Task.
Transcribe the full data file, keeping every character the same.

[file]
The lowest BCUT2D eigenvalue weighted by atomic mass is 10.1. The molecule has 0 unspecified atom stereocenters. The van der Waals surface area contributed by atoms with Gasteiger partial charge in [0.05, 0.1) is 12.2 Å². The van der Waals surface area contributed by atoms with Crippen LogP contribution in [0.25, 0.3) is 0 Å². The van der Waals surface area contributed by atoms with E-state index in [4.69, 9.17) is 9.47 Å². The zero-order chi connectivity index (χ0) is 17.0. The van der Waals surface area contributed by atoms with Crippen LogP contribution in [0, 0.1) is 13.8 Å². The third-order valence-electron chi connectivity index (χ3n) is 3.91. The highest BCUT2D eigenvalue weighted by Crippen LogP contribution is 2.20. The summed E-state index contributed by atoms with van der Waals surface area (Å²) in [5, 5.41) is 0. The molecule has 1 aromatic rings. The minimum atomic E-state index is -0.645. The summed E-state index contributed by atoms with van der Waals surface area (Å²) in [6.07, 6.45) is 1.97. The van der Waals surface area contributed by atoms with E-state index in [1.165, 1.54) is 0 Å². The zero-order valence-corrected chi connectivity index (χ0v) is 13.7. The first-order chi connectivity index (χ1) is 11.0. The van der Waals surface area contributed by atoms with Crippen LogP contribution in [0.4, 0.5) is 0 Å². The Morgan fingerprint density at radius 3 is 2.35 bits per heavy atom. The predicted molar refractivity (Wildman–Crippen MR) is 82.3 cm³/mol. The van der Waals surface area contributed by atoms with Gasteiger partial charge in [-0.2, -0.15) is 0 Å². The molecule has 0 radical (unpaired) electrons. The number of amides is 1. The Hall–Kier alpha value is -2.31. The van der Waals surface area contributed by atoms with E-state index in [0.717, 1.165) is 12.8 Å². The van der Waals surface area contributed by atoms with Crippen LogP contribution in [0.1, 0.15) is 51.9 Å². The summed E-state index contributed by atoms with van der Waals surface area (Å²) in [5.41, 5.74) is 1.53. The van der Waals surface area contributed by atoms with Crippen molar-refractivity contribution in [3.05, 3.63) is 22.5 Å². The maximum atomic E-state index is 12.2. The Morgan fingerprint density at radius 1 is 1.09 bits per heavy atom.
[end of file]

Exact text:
The lowest BCUT2D eigenvalue weighted by atomic mass is 10.1. The molecule has 0 unspecified atom stereocenters. The van der Waals surface area contributed by atoms with Gasteiger partial charge in [0.05, 0.1) is 12.2 Å². The van der Waals surface area contributed by atoms with Crippen LogP contribution in [0.25, 0.3) is 0 Å². The van der Waals surface area contributed by atoms with E-state index in [4.69, 9.17) is 9.47 Å². The zero-order chi connectivity index (χ0) is 17.0. The van der Waals surface area contributed by atoms with Crippen LogP contribution in [0, 0.1) is 13.8 Å². The third-order valence-electron chi connectivity index (χ3n) is 3.91. The highest BCUT2D eigenvalue weighted by Crippen LogP contribution is 2.20. The summed E-state index contributed by atoms with van der Waals surface area (Å²) in [5, 5.41) is 0. The molecule has 1 aromatic rings. The minimum atomic E-state index is -0.645. The summed E-state index contributed by atoms with van der Waals surface area (Å²) in [6.07, 6.45) is 1.97. The van der Waals surface area contributed by atoms with E-state index in [1.165, 1.54) is 0 Å². The zero-order valence-corrected chi connectivity index (χ0v) is 13.7. The first-order chi connectivity index (χ1) is 11.0. The van der Waals surface area contributed by atoms with Crippen LogP contribution in [0.4, 0.5) is 0 Å². The Morgan fingerprint density at radius 3 is 2.35 bits per heavy atom. The predicted molar refractivity (Wildman–Crippen MR) is 82.3 cm³/mol. The van der Waals surface area contributed by atoms with Gasteiger partial charge in [-0.2, -0.15) is 0 Å². The molecule has 0 radical (unpaired) electrons. The number of amides is 1. The Hall–Kier alpha value is -2.31. The van der Waals surface area contributed by atoms with E-state index in [0.717, 1.165) is 12.8 Å². The van der Waals surface area contributed by atoms with Crippen LogP contribution in [0.1, 0.15) is 51.9 Å². The summed E-state index contributed by atoms with van der Waals surface area (Å²) in [5.41, 5.74) is 1.53. The van der Waals surface area contributed by atoms with Crippen molar-refractivity contribution in [3.05, 3.63) is 22.5 Å². The maximum atomic E-state index is 12.2. The Morgan fingerprint density at radius 1 is 1.09 bits per heavy atom.